Reading to children — even infants — is a great way to increase their brain development, enhance their language skills and put them on a path to academic success.
Kelly Meyer, DO, a pediatrician with FamilyHealth Medical Clinic, says reading is a great way to support children’s intellectual and emotional development.
“Reading has so many benefits,” she said. “It strengthens the parent-child bond while aiding the cognitive development that will serve them for a lifetime.”
When parents read to their children, Dr. Meyer says, they are building pathways in the brain that are critical to successful reading experiences. Reading also helps children develop auditory perception that allows them to think about how words sound. It increases their attention spans and their ability to focus to what is being said. And, reading makes children more curious.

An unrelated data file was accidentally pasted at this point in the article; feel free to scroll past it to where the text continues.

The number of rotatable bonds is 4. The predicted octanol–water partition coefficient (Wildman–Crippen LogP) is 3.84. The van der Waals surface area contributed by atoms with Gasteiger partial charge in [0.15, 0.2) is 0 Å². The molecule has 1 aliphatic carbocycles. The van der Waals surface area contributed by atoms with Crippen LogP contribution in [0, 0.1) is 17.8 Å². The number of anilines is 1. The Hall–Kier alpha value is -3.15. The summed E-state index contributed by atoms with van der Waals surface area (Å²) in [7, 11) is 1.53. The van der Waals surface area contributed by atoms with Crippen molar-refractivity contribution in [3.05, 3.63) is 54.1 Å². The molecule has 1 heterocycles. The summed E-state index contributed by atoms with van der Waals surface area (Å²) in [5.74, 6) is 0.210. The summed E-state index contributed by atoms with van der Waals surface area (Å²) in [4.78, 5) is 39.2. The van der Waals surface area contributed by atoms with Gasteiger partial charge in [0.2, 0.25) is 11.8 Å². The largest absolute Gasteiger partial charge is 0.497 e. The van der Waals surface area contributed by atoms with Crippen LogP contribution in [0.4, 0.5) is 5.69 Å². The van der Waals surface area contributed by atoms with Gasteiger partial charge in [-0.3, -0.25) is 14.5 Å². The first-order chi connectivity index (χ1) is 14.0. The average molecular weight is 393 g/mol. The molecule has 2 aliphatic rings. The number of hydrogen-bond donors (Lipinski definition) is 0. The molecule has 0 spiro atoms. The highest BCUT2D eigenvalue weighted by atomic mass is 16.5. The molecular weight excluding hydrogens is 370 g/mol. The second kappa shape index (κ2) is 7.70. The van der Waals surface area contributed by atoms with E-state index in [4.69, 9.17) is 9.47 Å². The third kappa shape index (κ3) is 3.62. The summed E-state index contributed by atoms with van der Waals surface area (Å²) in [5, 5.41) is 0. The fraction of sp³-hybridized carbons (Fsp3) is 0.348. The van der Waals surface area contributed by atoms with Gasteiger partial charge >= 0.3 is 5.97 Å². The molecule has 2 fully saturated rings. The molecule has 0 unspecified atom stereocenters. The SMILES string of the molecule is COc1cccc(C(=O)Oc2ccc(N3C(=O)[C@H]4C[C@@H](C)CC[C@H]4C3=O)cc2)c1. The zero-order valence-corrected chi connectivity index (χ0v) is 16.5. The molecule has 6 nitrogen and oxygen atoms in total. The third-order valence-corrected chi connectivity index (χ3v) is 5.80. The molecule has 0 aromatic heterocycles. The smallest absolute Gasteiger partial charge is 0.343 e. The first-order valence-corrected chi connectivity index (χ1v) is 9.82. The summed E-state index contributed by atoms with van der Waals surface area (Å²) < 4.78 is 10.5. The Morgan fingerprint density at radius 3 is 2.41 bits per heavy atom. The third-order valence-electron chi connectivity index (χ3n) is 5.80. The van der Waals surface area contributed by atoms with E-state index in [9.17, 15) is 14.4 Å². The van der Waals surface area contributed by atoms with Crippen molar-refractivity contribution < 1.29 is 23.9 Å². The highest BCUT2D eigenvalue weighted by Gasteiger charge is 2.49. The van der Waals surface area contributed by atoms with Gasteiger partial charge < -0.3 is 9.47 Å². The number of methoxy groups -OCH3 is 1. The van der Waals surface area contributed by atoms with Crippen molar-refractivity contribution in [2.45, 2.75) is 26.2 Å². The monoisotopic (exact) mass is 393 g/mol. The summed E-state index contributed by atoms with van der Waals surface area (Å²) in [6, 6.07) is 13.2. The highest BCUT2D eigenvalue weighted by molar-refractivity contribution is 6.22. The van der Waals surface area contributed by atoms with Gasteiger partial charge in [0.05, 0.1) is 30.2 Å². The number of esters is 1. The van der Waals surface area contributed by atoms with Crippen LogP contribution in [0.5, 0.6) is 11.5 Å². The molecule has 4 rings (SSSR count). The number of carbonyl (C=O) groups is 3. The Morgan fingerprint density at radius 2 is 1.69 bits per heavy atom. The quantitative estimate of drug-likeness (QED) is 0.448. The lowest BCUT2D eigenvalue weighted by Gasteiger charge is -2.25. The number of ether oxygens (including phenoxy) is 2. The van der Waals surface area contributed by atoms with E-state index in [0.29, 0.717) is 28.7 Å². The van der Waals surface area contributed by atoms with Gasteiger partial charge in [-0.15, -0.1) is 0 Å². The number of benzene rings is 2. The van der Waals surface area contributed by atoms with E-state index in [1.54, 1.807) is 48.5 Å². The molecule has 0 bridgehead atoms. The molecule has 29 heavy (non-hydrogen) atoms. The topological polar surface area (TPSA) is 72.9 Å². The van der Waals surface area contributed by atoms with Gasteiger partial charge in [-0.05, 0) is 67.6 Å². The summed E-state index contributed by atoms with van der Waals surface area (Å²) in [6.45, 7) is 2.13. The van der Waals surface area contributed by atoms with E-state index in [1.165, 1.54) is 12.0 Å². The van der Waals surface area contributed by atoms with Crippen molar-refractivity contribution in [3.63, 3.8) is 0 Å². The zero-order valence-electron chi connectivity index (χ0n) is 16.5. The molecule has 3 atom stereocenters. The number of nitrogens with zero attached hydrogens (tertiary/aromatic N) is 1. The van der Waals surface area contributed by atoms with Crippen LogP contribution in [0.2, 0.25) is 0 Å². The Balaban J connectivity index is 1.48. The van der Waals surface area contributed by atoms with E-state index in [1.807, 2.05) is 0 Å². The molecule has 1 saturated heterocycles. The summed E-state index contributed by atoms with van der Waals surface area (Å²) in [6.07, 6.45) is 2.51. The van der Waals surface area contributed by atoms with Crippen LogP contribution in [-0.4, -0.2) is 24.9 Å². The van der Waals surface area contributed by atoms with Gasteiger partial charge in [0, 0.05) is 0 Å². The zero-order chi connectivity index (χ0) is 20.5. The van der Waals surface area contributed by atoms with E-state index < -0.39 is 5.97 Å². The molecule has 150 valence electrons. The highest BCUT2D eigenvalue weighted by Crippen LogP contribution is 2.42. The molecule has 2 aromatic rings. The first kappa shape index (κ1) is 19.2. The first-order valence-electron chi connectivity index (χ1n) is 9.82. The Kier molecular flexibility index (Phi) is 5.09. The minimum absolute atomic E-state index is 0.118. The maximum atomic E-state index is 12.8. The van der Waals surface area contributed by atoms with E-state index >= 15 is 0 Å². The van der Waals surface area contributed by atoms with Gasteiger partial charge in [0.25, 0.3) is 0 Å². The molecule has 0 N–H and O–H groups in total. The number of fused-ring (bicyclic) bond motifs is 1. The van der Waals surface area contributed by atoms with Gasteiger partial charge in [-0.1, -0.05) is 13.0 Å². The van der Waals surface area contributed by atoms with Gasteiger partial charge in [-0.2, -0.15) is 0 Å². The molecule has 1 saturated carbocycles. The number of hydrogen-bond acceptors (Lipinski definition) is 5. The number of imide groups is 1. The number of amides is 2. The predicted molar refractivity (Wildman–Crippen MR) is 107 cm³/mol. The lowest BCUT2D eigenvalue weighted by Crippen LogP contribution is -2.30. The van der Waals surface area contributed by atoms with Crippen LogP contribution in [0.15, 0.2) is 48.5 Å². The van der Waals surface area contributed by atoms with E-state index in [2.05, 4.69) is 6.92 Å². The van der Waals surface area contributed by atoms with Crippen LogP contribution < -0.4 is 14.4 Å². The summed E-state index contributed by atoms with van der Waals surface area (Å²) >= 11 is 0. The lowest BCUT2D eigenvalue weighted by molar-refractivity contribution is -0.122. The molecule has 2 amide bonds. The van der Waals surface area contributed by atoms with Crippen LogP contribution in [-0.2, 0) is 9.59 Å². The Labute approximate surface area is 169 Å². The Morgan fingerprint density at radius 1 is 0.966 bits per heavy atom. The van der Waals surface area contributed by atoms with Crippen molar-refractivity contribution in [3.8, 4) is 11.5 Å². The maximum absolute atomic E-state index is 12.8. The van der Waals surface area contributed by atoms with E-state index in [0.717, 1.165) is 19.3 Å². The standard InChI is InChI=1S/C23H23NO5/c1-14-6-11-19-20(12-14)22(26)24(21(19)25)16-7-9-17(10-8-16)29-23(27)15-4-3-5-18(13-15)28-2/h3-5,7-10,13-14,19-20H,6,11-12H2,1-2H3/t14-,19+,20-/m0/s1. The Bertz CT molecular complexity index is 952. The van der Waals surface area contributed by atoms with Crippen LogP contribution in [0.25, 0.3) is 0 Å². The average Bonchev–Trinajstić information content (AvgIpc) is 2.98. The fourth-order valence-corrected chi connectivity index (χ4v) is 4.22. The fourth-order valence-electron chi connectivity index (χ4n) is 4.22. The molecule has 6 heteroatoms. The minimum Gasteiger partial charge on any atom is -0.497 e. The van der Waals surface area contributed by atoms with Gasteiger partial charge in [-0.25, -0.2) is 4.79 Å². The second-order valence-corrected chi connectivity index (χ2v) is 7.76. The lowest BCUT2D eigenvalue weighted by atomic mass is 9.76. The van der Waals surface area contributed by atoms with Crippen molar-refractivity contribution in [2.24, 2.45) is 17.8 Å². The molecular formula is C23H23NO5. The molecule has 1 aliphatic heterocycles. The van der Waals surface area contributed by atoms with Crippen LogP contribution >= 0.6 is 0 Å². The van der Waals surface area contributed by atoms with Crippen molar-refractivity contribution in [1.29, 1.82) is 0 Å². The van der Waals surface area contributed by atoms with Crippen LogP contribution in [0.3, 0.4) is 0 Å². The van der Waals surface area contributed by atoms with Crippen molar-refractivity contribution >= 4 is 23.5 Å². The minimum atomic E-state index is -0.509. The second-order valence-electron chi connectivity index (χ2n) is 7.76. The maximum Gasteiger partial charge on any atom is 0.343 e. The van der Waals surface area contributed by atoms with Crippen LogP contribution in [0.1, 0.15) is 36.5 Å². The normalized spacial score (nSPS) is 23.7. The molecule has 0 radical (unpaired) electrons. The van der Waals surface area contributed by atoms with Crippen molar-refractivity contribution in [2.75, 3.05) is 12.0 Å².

So much of the intelligence children will ultimately have is developed before they even get to kindergarten. By the time babies reach their first birthday, they will have learned all the sounds needed to speak their native language. The more stories you read aloud, the more words your child will be exposed to and the better he or she will be able to talk.
According to Dr. Meyer, hearing words helps to build a rich network of words in a baby’s brain. Kids whose parents frequently talk/read to them know more words by age 2 than children who have not been read to. And kids who are read to during their early years are more likely to learn to read at the right time.
When parents read to their children, they hear many different emotions and expressive sounds, which foster social and emotional development. Reading also invites infants to look, point, touch, and answer questions — all of which promote social development and thinking skills. Infants improve language skills by imitating sounds, recognizing pictures, and learning words.
Reading to young children is one of the very best things parents can do for them, Dr. Meyer said.
“The touch, the voice recognition, all the love and attention packaged in the act of reading is a big plus for kids,” she said.